Tulli’s vision of the world and the growth/construction of the ideal city are founded on two central metaphors: the city as a tree and the city as a machine. At first she criticizes the (Communist) builders for envisioning the city as a machine in which every part is replaceable. She then appropriates that metaphor, however, and describes the building of the utopian city as the construction of an intricate complex of machinery. The futuristic city’s mechanisms are so complicated that multiple breakdowns are inevitable, replacement parts cannot be found, no one is able to repair the damage, and eventually the city-machine begins to fall apart. It is the desire for utopia itself—the constant effort to dispel disorder from the world—that paradoxically creates more chaos, or what Tulli terms the influx of the “countercity.” Even the artificial stars n the sky go black, and sooty dust descends upon the dark metropolis. Not only the city, but the entire universe is nothing but junk.
For Tulli, however, those who compare the city to a tree are not only enemies, but also brothers of those who see it as a machine, for the manmade and the organic are always interconnected. As the world dies, each individual is alienated within a distinct city showering her not only with crumbling plaster, but also with dead leaves. The nature motif returns here, near the end of the book, echoing the first paragraph, which describes the tree of the world. Here too the natural and the inorganic mingle: when the tree of the world loses its leaves, they turn brown like “pieces of paper turned to ash or rusted-though tin cans” (7). The metaphors of “tree” and “machine” are inseparable; they are the obverse and reverse of a single coin, like good and evil, life and death, Tulli asserts.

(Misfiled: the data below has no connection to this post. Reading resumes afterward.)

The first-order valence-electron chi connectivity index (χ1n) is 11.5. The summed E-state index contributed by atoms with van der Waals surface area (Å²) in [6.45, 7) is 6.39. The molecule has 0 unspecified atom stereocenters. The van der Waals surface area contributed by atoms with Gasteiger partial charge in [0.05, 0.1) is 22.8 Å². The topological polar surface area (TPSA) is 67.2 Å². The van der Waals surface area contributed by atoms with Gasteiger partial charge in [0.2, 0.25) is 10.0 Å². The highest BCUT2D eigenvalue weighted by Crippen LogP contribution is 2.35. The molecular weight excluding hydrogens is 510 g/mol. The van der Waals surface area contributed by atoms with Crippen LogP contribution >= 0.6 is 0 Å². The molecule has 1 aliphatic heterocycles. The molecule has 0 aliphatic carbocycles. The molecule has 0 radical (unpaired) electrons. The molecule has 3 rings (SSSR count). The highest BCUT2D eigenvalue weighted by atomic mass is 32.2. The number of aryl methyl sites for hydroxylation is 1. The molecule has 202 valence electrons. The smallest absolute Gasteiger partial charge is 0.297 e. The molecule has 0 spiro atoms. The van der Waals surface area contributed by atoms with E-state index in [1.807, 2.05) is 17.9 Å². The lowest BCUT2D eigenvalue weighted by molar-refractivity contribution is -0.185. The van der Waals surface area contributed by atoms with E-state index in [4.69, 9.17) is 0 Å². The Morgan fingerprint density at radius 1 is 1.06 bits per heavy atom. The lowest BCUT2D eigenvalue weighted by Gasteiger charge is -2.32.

Dreams and Stones is a difficult book, but it merits and rewards close readings and re-readings. Anyone interested in contemporary central European literature, or in post-Communism or postmodernism in general, will be deeply impressed by this brilliant elegiac work. But is it too complex for undergraduates? I taught it and found that about half my students didn’t like it because it was too difficult, while the remainder enjoyed it very much (though there was a lot that they didn’t understand). Some contextual background, close reading, analysis, and discussion helped them to appreciate the text, and at the end of the semester two students said it was their favorite reading of the course. I would, therefore, recommend it for undergraduates as well as advanced students, provided that the need for essential historical background and substantial guidance in interpretation is recognized.
Kirsten Lodge, Columbia University